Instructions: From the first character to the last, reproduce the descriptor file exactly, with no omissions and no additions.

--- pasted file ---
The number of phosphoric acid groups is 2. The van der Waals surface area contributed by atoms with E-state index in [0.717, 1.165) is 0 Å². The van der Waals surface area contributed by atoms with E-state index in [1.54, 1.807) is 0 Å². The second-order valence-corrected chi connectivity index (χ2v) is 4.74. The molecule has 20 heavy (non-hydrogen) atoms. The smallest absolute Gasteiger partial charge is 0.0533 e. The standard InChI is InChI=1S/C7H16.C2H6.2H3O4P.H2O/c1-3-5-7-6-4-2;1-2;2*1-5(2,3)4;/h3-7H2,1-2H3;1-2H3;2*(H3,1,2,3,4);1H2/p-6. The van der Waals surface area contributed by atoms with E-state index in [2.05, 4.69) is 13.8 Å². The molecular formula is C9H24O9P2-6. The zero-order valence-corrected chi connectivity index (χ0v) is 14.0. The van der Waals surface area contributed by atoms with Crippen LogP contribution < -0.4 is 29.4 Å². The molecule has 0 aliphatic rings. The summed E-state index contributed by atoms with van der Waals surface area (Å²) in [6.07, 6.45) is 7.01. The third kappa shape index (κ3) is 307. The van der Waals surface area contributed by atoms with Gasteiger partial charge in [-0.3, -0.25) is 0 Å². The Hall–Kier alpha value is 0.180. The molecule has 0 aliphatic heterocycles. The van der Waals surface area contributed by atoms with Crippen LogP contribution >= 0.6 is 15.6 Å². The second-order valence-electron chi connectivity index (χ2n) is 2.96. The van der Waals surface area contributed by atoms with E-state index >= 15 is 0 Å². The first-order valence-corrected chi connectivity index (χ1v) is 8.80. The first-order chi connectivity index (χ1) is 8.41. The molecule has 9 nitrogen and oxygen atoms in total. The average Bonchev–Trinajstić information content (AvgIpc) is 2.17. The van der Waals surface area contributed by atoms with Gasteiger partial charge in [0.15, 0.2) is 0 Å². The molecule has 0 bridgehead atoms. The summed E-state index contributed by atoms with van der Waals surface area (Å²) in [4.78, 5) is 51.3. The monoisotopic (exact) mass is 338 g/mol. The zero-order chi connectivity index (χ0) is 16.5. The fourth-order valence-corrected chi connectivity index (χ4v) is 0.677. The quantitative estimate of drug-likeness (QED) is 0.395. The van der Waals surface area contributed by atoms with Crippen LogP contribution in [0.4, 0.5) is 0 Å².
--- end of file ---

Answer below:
The number of phosphoric acid groups is 2. The van der Waals surface area contributed by atoms with E-state index in [0.717, 1.165) is 0 Å². The van der Waals surface area contributed by atoms with E-state index in [1.54, 1.807) is 0 Å². The second-order valence-corrected chi connectivity index (χ2v) is 4.74. The molecule has 20 heavy (non-hydrogen) atoms. The smallest absolute Gasteiger partial charge is 0.0533 e. The standard InChI is InChI=1S/C7H16.C2H6.2H3O4P.H2O/c1-3-5-7-6-4-2;1-2;2*1-5(2,3)4;/h3-7H2,1-2H3;1-2H3;2*(H3,1,2,3,4);1H2/p-6. The van der Waals surface area contributed by atoms with E-state index in [2.05, 4.69) is 13.8 Å². The molecular formula is C9H24O9P2-6. The zero-order valence-corrected chi connectivity index (χ0v) is 14.0. The van der Waals surface area contributed by atoms with Crippen LogP contribution < -0.4 is 29.4 Å². The molecule has 0 aliphatic rings. The summed E-state index contributed by atoms with van der Waals surface area (Å²) in [6.07, 6.45) is 7.01. The third kappa shape index (κ3) is 307. The van der Waals surface area contributed by atoms with Gasteiger partial charge in [-0.3, -0.25) is 0 Å². The Hall–Kier alpha value is 0.180. The molecule has 0 aliphatic heterocycles. The van der Waals surface area contributed by atoms with Crippen LogP contribution >= 0.6 is 15.6 Å². The second-order valence-electron chi connectivity index (χ2n) is 2.96. The van der Waals surface area contributed by atoms with E-state index >= 15 is 0 Å². The first-order valence-corrected chi connectivity index (χ1v) is 8.80. The first-order chi connectivity index (χ1) is 8.41. The molecule has 9 nitrogen and oxygen atoms in total. The average Bonchev–Trinajstić information content (AvgIpc) is 2.17. The van der Waals surface area contributed by atoms with Gasteiger partial charge in [0.15, 0.2) is 0 Å². The molecule has 0 bridgehead atoms. The summed E-state index contributed by atoms with van der Waals surface area (Å²) in [4.78, 5) is 51.3. The monoisotopic (exact) mass is 338 g/mol. The zero-order chi connectivity index (χ0) is 16.5. The fourth-order valence-corrected chi connectivity index (χ4v) is 0.677. The quantitative estimate of drug-likeness (QED) is 0.395. The van der Waals surface area contributed by atoms with Crippen LogP contribution in [0.4, 0.5) is 0 Å².